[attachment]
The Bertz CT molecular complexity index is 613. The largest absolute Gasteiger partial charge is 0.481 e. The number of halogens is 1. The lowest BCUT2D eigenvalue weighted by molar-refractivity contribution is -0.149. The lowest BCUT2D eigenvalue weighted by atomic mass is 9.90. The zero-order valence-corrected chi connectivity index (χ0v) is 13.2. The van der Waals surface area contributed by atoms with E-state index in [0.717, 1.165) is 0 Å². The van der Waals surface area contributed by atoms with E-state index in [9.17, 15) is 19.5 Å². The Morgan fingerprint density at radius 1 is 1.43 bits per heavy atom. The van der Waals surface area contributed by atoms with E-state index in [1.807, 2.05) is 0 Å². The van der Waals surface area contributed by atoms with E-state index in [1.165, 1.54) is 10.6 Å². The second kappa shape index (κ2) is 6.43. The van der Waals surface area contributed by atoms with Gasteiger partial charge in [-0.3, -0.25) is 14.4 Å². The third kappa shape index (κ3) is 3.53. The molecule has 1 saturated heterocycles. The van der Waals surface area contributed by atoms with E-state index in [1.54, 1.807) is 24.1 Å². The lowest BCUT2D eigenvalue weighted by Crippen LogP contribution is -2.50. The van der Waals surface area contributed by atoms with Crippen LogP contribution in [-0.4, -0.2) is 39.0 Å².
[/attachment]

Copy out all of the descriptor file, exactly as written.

The Bertz CT molecular complexity index is 613. The largest absolute Gasteiger partial charge is 0.481 e. The number of halogens is 1. The lowest BCUT2D eigenvalue weighted by molar-refractivity contribution is -0.149. The lowest BCUT2D eigenvalue weighted by atomic mass is 9.90. The zero-order valence-corrected chi connectivity index (χ0v) is 13.2. The van der Waals surface area contributed by atoms with E-state index in [0.717, 1.165) is 0 Å². The van der Waals surface area contributed by atoms with E-state index in [9.17, 15) is 19.5 Å². The Morgan fingerprint density at radius 1 is 1.43 bits per heavy atom. The van der Waals surface area contributed by atoms with E-state index in [1.807, 2.05) is 0 Å². The van der Waals surface area contributed by atoms with E-state index in [1.165, 1.54) is 10.6 Å². The second kappa shape index (κ2) is 6.43. The van der Waals surface area contributed by atoms with Gasteiger partial charge in [-0.3, -0.25) is 14.4 Å². The third kappa shape index (κ3) is 3.53. The molecule has 1 saturated heterocycles. The van der Waals surface area contributed by atoms with E-state index in [1.54, 1.807) is 24.1 Å². The lowest BCUT2D eigenvalue weighted by Crippen LogP contribution is -2.50. The van der Waals surface area contributed by atoms with Crippen LogP contribution in [-0.4, -0.2) is 39.0 Å².